But in a year that is anything but normal, with the electorate sharply polarized, the president warning supporters of a stolen election, and gun sales through the roof, states are bracing for violence that may overwhelm local law enforcement and bring uniformed military troops into the streets.

A federal law known as the Posse Comitatus Act, prohibits federal troops from engaging in domestic law enforcement, leaving that role instead to state National Guard forces.

“The founding fathers were wary of having an army interfere in the new republic, so they placed the authority for law enforcement with the states,” Ms. VanLandingham said. Governors long relied on state militias when local authorities were overwhelmed. Those militias in 1903 were organized as the National Guard, but still remain under the control of governors unless they are federalized for a national emergency.

Governors have mobilized Guard forces frequently in recent months to respond to protests over violent policing, as well as hurricanes and wildfires. In June, during the height of the protests, about 86,000 Guard troops were deployed in domestic missions.

Some governors have put troops on standby this week for the election, including Gov. Greg Abbott of Texas, who the San Antonio Express News reported had dispatched 1,000 Guard troops to major cities in anticipation of violence.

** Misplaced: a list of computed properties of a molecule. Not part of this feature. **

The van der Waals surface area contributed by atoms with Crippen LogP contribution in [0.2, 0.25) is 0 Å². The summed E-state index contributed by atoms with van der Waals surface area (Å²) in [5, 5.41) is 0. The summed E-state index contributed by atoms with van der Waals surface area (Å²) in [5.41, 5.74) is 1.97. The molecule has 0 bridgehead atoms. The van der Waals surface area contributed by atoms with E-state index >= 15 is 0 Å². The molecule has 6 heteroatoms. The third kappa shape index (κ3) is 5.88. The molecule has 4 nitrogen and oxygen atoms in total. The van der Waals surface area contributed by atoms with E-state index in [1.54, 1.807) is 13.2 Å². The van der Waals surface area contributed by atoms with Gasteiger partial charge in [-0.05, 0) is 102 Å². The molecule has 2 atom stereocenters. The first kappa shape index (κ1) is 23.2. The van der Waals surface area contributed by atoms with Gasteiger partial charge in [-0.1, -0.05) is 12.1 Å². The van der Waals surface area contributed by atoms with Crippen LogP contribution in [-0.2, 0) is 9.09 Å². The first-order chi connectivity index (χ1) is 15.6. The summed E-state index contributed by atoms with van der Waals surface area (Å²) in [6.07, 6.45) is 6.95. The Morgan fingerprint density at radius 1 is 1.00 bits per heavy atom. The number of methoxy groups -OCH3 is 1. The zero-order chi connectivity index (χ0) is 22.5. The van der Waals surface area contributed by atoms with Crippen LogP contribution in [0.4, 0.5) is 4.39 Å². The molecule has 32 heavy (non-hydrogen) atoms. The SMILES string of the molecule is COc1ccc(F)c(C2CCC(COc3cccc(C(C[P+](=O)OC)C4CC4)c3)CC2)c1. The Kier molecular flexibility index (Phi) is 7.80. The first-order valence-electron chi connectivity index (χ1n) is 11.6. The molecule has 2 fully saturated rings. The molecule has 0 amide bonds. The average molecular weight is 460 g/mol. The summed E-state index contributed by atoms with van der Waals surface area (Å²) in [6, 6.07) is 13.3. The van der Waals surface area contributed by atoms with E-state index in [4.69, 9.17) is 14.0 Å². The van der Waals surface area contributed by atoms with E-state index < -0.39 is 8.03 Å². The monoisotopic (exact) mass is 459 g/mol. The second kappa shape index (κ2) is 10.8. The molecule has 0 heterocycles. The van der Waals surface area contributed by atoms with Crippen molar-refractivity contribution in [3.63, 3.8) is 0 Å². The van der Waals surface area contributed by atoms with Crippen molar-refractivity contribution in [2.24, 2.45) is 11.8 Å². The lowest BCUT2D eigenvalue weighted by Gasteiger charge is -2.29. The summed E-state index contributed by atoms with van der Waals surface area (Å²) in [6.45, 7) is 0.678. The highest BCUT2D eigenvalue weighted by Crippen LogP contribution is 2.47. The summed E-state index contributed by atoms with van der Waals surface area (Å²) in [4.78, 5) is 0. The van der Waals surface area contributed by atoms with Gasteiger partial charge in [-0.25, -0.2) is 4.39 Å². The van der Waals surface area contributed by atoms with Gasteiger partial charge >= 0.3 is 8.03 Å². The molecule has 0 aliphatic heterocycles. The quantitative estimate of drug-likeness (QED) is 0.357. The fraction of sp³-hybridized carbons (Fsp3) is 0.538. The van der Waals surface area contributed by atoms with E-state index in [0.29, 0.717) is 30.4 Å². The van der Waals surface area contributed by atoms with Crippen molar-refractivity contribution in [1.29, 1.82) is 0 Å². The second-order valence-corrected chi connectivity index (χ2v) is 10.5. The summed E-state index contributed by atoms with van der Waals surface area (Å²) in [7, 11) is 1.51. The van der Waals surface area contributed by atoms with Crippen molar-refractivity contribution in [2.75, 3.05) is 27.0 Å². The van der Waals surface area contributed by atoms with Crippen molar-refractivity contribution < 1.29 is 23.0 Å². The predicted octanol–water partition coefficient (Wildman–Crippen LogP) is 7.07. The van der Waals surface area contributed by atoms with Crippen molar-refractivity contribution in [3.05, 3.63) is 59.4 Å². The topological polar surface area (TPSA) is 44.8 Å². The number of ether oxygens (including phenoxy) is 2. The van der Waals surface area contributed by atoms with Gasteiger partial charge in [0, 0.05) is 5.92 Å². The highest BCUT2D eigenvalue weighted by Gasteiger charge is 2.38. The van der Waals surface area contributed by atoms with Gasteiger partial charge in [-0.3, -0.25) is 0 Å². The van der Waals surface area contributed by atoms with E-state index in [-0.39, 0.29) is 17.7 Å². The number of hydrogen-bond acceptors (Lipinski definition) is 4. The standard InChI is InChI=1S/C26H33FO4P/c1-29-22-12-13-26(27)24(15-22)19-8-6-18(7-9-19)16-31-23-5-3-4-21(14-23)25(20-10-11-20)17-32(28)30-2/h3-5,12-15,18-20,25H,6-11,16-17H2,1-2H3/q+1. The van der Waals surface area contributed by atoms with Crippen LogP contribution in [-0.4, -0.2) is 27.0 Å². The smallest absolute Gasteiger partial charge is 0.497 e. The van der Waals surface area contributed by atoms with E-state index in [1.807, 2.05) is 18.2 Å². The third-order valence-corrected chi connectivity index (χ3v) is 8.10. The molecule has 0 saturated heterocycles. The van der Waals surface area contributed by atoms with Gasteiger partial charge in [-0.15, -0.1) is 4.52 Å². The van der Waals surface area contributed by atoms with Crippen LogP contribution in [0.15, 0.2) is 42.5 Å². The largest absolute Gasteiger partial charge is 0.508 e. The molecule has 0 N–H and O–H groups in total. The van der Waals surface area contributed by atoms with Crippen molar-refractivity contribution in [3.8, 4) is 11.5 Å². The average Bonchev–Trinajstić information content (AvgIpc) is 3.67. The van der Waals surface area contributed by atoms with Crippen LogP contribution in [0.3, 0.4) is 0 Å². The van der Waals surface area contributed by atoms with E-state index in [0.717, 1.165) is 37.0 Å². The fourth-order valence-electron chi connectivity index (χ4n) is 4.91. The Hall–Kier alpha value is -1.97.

While federal law bars using federal troops, that restriction can be lifted by the president under the Insurrection Act, which allows the president to send in armed forces if he decides local authorities aren’t enforcing the laws of the United States. This has happened amid labor strikes and conflicts with Native Americans and to enforce school desegregation. The last time that the act was used was in 1992, when riots in Los Angeles broke out after four white police officers were acquitted in the beating of Rodney King, a Black motorist.

The Insurrection Act could complicate the response to civil unrest, Ms. VanLandingham said, because mayors and governors have no say in what is classified as insurrection, so troops could be sent in even if local authorities don’t think they are needed.

Federal troops haven’t been used to guard against election violence since the years after the Civil War when the Army was stationed across the South to put down the Ku Klux Klan and protect Black voters, said Joshua Katzenberg, a retired Air Force lieutenant colonel and military judge who teaches military law at the University of New Mexico School of Law.

“Presidents have historically been very reluctant to call out the Army. They’ve used the authority briefly and responsibly,” he said. But, he cautioned, there are almost no checks on the president’s power to send in troops. Challenges in the courts are so slow that they are often decided long after an executive order is carried out, he said, and Congress has no standing to challenge what the White House deems an insurrection.

“A president could issue a ridiculous insurrection proclamation or violate the Posse Comitatus Act, and the people would have very little recourse,” he said.